By 2020 China will have more than 260 million people over the age of 65. Here, Jess McCabe gets a glimpse at how the country plans to house some of them in a giant, retirement eco-city
David Cao Wai likes punk. His favourite western bands, he says, include Fugazi and The Clash. One of China’s leading urban planners and architects, Mr Cao’s musical tastes might run to music that’s primarily for and by young people, but his latest project is aimed at a different demographic. He has been asked to design a massive, 650-acre green city for retirees in Laixi, near Qingdao (home of the famous Tsingtao beer) in the east of the country.
Mr Cao is vice-president of the Capital City Commerce & Urban Planning Design Academy in Beijing, which has been tasked by the Chinese government with designing a protocol for use in all urban planning across the country. Stylish, with long, wispy hair and wrapped in a black coat and scarf, he visited London last month to speak about his plans to a collection of urban design experts at engineering consultancy Arup’s Bloomsbury headquarters. Switching between English and Mandarin (with the help of an interpreter), he flips through a glossy slideshow of his plan for the Laixi retirement city: a mash-up of modern and historical influences from the local area.
But it’s immediately clear that the city is not a universally popular idea with the UK audience. ‘I have a problem with the whole philosophy of this,’ one attendee, who identifies himself as in his 90s, observes. ‘Old people are no longer capitalisatically useful, so we put them out to grass.’
Mr Cao replies: ‘If it’s a giant plot of land with a lot of retirees, it’s not going to work. That’s why I championed this idea of an urban city, but in a green, lush place.’ People of all ages would live in the city, he adds, but it would be designed to be entirely accessible for older people.
He begins with some photos of a group of ancient homes in southern China, a collection of doughnut-shaped and square living quarters, built up around a central courtyard. ‘The Americans, with their satellites, thought it was a military barracks,’ Mr Cao observes, clearly amused. ‘Probably it was true - 2,000 years ago.’
It is this design that he has drawn on in the plans for Green Affinity City. Giant doughnut rings of homes will be surrounded by green parks and the whole development will be spread out around a central lake. The ‘green’ in Green Affinity City is partly about embedding it in the natural environment, but there will also be green design elements. Homes will be constructed based on passive design principles - aligning and designing buildings to make best use of sunlight and using natural ventilation. The city will also boast a calligraphy museum, hot spring spa, medical facilities and, possibly, theme parks.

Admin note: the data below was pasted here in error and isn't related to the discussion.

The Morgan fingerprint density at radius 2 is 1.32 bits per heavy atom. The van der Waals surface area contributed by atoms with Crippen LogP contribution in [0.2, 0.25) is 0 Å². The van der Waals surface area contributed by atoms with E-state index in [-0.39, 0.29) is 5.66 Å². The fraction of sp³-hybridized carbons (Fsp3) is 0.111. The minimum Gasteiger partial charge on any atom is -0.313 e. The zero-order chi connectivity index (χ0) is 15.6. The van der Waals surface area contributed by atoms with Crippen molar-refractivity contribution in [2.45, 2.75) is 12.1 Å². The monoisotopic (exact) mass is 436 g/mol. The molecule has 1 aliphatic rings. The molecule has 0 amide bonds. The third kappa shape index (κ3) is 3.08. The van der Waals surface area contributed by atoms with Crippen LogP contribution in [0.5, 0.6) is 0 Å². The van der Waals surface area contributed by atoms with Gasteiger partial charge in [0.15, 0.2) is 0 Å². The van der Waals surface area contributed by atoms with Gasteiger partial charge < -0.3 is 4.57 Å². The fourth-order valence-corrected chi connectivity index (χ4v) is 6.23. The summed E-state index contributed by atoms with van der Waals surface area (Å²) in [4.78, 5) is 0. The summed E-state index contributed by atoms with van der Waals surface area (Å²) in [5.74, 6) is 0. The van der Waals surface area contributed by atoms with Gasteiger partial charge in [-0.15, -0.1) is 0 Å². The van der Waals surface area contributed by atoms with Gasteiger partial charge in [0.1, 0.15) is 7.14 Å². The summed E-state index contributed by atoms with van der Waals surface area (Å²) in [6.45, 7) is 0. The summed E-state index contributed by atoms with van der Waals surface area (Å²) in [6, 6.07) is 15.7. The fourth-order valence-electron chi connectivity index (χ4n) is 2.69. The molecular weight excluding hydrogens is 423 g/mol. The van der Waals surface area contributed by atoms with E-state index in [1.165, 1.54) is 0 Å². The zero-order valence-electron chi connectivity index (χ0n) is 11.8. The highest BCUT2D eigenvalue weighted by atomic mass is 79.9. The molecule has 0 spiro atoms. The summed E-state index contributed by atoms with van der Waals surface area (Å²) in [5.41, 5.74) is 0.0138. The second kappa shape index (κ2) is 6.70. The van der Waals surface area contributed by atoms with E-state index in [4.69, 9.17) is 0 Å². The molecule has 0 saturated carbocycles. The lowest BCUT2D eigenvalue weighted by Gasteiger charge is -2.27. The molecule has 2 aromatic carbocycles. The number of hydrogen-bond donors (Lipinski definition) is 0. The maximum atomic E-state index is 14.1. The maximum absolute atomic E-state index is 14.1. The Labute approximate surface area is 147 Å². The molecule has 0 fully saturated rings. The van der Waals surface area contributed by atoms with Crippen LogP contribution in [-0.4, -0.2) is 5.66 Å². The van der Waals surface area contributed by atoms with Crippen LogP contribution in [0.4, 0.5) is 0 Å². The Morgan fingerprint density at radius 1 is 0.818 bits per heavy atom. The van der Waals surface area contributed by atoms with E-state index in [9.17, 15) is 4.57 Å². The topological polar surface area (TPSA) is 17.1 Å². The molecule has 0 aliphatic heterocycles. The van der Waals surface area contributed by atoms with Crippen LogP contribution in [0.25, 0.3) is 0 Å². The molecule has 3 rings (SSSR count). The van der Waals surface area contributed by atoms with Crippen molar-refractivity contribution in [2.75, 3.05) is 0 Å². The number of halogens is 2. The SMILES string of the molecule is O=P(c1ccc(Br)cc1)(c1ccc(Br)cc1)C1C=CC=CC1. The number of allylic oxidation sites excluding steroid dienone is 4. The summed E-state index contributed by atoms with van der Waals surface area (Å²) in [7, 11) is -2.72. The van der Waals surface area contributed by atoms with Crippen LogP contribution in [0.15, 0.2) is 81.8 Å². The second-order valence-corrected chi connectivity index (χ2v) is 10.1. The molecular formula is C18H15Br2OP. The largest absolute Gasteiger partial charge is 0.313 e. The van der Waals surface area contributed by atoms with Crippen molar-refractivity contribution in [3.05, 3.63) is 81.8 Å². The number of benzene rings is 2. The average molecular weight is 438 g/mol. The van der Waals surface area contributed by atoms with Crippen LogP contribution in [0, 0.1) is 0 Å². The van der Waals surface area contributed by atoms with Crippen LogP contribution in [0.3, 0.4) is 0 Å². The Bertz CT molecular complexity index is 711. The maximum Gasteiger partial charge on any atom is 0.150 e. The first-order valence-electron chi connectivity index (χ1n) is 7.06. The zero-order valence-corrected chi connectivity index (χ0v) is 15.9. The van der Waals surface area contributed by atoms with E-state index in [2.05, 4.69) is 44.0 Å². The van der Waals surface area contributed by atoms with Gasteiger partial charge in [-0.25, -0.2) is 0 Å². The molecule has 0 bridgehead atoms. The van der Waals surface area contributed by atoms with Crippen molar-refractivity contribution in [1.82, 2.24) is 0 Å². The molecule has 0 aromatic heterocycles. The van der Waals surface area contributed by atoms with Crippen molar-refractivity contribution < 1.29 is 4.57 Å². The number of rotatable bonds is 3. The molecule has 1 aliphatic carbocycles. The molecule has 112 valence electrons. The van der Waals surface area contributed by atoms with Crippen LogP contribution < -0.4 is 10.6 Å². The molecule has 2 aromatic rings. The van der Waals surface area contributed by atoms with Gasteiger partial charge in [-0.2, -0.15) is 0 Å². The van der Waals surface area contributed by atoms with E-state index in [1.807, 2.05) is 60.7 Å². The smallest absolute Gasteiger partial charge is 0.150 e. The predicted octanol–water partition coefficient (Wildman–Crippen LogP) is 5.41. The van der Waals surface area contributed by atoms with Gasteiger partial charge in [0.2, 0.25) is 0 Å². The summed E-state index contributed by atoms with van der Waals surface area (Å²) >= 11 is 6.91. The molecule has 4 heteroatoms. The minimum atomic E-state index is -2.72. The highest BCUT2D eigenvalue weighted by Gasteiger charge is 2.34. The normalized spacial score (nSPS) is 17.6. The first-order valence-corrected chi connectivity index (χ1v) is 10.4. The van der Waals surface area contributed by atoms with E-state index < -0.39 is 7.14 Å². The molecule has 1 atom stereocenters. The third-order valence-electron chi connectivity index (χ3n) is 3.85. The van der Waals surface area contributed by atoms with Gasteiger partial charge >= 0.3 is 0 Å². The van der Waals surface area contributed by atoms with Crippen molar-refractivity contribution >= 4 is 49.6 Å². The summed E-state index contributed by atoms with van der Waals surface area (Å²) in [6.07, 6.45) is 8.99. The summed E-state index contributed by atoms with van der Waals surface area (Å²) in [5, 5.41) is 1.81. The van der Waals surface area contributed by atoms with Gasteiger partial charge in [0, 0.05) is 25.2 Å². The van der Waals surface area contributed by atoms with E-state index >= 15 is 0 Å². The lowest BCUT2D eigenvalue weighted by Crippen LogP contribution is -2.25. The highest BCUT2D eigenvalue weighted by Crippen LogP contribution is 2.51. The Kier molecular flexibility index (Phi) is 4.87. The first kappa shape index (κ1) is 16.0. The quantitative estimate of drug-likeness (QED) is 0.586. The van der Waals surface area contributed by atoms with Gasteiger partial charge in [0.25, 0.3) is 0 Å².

Work is already underway on preparing the site for construction, while the local authority discusses how to get the plans off the drawing board with developers and housing associations. The project will cost ’10s of billions of renminbi’ (billions of pounds). As yet there is no exact figure. ‘It’s hard for me to put a precise number on it,’ says Mr Cao. And details about how long it will take to develop, who will build it, how much it will cost to buy or rent a home, or how affordable it will be for residents, are still to be decided by the Qingdao municipal government.
At the moment the plans don’t go into specifics about energy efficiency or sustainable construction techniques. These decisions, he says, will be taken later by the city government and developers, and partly based on priorities and cost. ‘It’s critically important that we do our best to incorporate it,’ explains Mr Cao. ‘But it’s about whether there is the money behind it.’ It may be necessary, he adds, to import British and European expertise on sustainable construction.
Ashish Mishra, chief executive of consultancy Strategic Asia Europe, which specialises in building connections between Asia and Europe, and brought Mr Cao to London, explains that architects and developers in China and Europe have a lot to learn from each other on sustainable housing. ‘It’s one planet and we don’t have enough resources to go around. If we don’t have enough resources, then we need to find a platform of agreement,’ he adds.
The reason for taking on such a potentially expensive project on such a grand scale, however, is clear. In most countries, Mr Cao says, about 7 per cent of the population is over the age of 65. In China, it’s 11.5 per cent. And, because of the one-child policy, it’s ageing fast. By 2020, he says, there will be 260 million over-65s, or about 11 per cent. He describes conditions in many of China’s existing care homes as ‘not great’.
One of his key objectives of the development was to tackle loneliness. ‘I wanted to create a space where people won’t feel that disconnection,’ he explains - as physically embodied by the doughnut theme. In the centre of buildings, there will be space for residents to hang out, have a chat, and perhaps do some Tai Chi.
He adds: ‘A lot of people probably think when you go to a retirement city, there’s only really one thing on the cards - which is waiting to die. This should be the start of life.’